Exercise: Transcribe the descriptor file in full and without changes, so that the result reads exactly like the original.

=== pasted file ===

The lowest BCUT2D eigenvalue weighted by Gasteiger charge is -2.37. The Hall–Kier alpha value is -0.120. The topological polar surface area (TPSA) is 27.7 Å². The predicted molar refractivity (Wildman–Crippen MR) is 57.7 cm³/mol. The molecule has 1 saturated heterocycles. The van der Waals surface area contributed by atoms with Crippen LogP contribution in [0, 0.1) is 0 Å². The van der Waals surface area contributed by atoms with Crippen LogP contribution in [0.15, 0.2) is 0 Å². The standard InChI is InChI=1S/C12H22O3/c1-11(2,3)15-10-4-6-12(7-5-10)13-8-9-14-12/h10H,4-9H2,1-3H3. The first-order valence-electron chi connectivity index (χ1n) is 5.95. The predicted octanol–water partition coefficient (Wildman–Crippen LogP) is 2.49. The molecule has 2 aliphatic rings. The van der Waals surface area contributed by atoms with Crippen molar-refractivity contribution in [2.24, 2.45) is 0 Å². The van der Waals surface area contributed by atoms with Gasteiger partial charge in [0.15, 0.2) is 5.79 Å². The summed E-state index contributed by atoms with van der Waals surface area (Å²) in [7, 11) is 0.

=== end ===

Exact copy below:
The lowest BCUT2D eigenvalue weighted by Gasteiger charge is -2.37. The Hall–Kier alpha value is -0.120. The topological polar surface area (TPSA) is 27.7 Å². The predicted molar refractivity (Wildman–Crippen MR) is 57.7 cm³/mol. The molecule has 1 saturated heterocycles. The van der Waals surface area contributed by atoms with Crippen LogP contribution in [0, 0.1) is 0 Å². The van der Waals surface area contributed by atoms with Crippen LogP contribution in [0.15, 0.2) is 0 Å². The standard InChI is InChI=1S/C12H22O3/c1-11(2,3)15-10-4-6-12(7-5-10)13-8-9-14-12/h10H,4-9H2,1-3H3. The first-order valence-electron chi connectivity index (χ1n) is 5.95. The predicted octanol–water partition coefficient (Wildman–Crippen LogP) is 2.49. The molecule has 2 aliphatic rings. The van der Waals surface area contributed by atoms with Crippen molar-refractivity contribution in [2.24, 2.45) is 0 Å². The van der Waals surface area contributed by atoms with Gasteiger partial charge in [0.15, 0.2) is 5.79 Å². The summed E-state index contributed by atoms with van der Waals surface area (Å²) in [7, 11) is 0.